When establishing the value of assets for the aged pension, some assets are included, and others are exempt. Assessable assets may include financial investments, superannuation, business assets, investments in real estate (other than the primary residence), motor vehicles, boats and caravans, surrender value of life insurances, and household contents. Assets that are not assessable for the aged pension include the primary residence (if it is on less than 2 hectares of land), superannuation monies held in accumulation phase, prepaid funerals, and accommodation deposits paid to residential aged care facilities.

      When calculating how much a person has in assets, the value of their former home is included, unless a protected person continues to live there. If a protected person lives in the property, the value of the property is exempt, when calculating their asset value. For aged pension, a protected person is defined as the spouse or dependent child (under age 16 or under age 25 and in full-time study, for whom the home-owner is a legal guardian).

      If there is no protected person and a senior keeps the family home, the house will automatically be exempt under the assets test for two years from the date they enter care. So, the resident is the homeowner for up to two years or until the home is sold. During this time, the home is an exempt asset. At the end of this period, the person is reassessed as a non-homeowner, and the home will become a fully assessable asset. Any rent received is assessable income.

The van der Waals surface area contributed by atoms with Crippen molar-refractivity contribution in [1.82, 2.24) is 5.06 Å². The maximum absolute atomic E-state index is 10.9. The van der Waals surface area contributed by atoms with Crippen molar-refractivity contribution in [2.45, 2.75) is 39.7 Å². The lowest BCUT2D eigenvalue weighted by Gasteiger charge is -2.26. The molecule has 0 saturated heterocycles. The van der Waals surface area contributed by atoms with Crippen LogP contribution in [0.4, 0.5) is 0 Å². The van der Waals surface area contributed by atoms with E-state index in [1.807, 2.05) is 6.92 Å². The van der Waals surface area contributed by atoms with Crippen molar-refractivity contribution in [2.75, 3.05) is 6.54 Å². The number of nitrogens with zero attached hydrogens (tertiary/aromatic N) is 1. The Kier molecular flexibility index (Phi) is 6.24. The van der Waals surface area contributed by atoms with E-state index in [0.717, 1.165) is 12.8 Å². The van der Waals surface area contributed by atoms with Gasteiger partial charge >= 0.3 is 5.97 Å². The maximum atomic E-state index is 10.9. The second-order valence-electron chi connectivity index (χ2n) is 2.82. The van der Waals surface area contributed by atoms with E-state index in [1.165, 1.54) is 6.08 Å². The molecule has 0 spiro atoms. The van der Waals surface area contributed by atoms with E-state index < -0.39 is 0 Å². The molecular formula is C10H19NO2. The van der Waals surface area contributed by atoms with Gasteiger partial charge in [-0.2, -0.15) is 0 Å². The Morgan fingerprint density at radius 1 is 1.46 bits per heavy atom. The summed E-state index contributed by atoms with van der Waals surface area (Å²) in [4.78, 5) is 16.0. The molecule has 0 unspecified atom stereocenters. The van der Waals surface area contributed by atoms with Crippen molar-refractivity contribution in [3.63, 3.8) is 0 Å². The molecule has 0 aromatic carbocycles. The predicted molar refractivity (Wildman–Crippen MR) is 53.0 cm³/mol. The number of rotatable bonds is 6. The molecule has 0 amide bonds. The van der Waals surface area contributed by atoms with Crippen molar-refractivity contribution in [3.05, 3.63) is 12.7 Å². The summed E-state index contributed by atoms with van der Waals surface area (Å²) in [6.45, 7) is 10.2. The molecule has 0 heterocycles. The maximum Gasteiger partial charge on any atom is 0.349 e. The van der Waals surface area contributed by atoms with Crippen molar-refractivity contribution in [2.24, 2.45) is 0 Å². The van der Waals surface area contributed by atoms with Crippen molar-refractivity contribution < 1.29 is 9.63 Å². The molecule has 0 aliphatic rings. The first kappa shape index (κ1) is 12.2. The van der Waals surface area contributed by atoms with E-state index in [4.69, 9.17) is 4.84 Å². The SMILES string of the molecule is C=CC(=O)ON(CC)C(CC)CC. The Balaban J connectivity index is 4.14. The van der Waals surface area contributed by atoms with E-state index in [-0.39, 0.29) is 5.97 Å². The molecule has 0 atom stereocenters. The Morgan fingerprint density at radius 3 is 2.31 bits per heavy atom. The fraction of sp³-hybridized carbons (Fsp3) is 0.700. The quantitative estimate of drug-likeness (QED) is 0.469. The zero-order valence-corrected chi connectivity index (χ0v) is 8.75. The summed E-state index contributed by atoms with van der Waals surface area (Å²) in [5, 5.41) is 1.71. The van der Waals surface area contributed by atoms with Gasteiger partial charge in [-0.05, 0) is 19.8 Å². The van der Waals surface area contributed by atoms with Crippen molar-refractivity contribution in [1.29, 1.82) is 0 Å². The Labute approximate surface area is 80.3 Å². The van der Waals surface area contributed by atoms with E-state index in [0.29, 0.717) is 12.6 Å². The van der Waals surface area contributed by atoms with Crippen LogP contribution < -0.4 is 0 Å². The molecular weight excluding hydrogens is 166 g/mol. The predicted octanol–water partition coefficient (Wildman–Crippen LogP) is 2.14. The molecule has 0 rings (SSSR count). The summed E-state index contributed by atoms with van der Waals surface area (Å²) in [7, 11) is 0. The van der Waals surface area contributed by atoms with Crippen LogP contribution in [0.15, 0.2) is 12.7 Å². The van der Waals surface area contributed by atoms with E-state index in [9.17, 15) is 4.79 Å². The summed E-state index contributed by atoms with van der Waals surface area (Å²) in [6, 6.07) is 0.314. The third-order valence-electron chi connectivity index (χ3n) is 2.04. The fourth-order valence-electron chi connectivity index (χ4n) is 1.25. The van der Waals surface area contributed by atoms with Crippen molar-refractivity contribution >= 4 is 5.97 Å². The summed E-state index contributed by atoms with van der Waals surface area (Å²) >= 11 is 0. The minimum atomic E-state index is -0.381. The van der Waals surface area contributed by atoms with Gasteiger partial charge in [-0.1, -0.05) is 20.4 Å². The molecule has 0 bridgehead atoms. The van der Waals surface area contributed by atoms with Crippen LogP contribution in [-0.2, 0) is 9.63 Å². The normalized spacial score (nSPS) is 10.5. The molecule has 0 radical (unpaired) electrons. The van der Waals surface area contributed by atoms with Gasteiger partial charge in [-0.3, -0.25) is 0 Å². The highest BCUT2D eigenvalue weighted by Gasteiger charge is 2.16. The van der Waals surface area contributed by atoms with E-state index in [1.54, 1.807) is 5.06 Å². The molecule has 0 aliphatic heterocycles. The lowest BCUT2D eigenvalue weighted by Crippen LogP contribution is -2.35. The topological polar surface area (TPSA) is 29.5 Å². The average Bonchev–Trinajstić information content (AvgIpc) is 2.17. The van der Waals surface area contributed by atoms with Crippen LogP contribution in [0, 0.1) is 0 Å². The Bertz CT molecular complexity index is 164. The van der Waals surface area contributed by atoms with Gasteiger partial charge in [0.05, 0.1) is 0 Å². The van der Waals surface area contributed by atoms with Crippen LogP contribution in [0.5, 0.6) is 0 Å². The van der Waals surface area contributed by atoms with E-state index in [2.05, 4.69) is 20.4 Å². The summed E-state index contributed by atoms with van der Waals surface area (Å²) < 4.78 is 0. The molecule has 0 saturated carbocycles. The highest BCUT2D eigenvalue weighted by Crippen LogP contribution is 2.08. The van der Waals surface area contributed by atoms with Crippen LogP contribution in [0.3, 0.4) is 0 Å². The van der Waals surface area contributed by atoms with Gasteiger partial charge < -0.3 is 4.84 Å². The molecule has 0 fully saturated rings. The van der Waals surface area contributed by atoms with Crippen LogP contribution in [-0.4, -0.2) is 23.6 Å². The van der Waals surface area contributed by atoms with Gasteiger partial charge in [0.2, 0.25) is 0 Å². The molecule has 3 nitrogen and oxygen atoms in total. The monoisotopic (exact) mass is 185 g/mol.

If a protected person continues to live in the property, then the value of the property is exempt for calculating their asset value, regardless of how many years pass. For couples, the home is exempt if one member of the couple continues to live in it. The situation changes when the remaining spouse passes away or leaves the home. The assess-ability of the house is treated the same way as if a non-protected person were in the property, meaning it would be exempt for a two-year period, starting from the date the last member of the couple leaves the home.